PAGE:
State Spotlight: South Carolina

Guard Helicopter Crew Rescues Fallen Hiker

The Army National Guard has a reputation as any governor’s go-to team to activate in natural disasters like floods and wildfires, but sometimes a team with special skills can be called in to help out with problems of a smaller scale.

Members of the South Carolina Helicopter Aquatic Rescue Team (SC-HART) responded to a call last week to rescue a hiker stranded on a mountain ledge at Table Rock State Park, west of Greenville, S.C.

The hiker was airlifted from the mountain at about 9:25 a.m. after reportedly being stranded for several hours after falling about 70 feet.

According to crew reports, Pickens County emergency management authorities requested support from SC-HART, comprised of members of the South Carolina Army National Guard and civilians, when rescuers on-site realized that a helicopter was going to be the most effective means of reaching and extracting the hiker.

Members of the South Carolina Helicopter Aquatic Recue Team (SC-HART) responded to a call to rescue a hiker stranded on a mountain ledge at Table Rock State Park Jan. 5, 2017. (U.S. Army National Guard photo by SSG Roberto Di Giovine)

“It was key to use a helicopter to rescue the hiker. Due to difficult conditions, the rescuers on the ground couldn’t reach him,” said Chief Warrant Officer 4 Tripp Hutto, UH-60 Black Hawk Helicopter Pilot from the 2nd Battalion, 151st Aviation Regiment. “We could see from the air, it looked like the closest [rescuers on foot] could get to him was about 80 feet.”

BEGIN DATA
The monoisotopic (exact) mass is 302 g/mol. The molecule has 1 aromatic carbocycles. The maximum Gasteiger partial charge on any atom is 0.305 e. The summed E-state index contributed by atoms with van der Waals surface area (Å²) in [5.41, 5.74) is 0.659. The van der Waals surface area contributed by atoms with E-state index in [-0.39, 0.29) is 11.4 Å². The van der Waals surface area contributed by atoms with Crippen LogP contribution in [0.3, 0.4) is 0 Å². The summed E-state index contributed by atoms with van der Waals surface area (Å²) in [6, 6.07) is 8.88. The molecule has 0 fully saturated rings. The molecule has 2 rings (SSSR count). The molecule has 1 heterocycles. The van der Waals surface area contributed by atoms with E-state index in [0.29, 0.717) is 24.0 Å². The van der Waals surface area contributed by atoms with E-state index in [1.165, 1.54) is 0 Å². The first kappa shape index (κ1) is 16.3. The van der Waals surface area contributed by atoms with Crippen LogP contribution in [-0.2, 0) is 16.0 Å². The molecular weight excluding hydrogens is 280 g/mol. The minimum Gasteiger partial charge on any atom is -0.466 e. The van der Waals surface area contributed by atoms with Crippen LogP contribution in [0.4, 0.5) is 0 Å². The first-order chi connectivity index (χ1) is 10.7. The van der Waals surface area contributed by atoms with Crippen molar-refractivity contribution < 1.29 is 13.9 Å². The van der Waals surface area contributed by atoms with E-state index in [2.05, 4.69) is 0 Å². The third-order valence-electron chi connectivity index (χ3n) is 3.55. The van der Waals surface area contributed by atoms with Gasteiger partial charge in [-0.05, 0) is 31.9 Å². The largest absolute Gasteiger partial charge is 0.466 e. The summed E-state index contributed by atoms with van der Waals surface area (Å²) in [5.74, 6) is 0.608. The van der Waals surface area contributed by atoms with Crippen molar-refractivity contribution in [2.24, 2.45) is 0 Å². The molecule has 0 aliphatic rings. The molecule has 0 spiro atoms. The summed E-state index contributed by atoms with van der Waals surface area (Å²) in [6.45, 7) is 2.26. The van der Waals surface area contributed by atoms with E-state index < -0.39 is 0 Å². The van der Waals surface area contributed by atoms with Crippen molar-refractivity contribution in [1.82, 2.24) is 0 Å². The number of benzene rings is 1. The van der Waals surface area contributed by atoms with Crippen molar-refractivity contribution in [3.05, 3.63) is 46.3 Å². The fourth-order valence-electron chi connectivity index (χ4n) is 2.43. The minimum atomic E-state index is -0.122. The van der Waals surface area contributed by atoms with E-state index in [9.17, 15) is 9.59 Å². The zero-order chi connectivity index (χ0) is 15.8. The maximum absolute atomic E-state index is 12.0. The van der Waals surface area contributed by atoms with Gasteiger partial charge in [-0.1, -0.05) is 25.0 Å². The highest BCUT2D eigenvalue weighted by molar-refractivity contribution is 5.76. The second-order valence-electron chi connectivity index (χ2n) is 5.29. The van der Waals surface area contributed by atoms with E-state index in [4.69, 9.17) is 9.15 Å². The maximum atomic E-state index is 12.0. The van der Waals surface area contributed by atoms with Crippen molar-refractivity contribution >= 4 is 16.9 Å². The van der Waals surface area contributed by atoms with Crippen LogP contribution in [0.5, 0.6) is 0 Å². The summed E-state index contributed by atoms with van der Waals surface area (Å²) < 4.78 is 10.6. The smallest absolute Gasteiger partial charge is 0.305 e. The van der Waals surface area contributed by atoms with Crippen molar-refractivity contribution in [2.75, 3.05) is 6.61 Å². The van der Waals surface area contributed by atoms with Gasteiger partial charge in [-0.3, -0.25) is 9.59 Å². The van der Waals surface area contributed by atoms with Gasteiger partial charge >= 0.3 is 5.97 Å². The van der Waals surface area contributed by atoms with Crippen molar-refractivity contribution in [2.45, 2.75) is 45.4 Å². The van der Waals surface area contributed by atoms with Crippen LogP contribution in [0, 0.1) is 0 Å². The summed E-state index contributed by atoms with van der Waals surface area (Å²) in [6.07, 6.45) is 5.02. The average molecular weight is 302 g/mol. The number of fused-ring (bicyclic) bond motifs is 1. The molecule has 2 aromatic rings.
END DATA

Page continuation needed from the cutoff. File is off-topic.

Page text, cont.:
After the call for support was received through State Emergency Management channels, both the civilian and military components of SC-HART rescuers were simultaneously activated.

The South Carolina Army National Guard UH-60 Black Hawk helicopter and crew deployed from McEntire Joint National Guard Base in Eastover, S.C., picking up a team of rescuers from Pickens County at the South Carolina National Guard’s Army Aviation Support Facility 2 in Greenville to help with the rescue.

Once the hiker was on board, the SC-HART helicopter landed near a pre-positioned ambulance on-site, where the hiker was released to emergency medical support personnel.

“The rescue went smoothly and was conducted without incident,” said CW4 Hutto. “The SC-HART team works well together due to partnerships developed through past training and real world events, including the statewide flooding of 2015. This allowed for a seamless rescue.”

So if you’re interested in a job where you can come to the rescue in your community, check out what the Army National Guard has to offer: part-time service that’s close to home, more than 150 career fields, and great benefits like money for college. Check out our job board for more information on careers and contact a recruiter today.

From an original article by SSG Roberto Di Giovine and CPT Brian Hare, South Carolina Army National Guard, which appeared in January 2017 in the news section of NationalGuard.mil.

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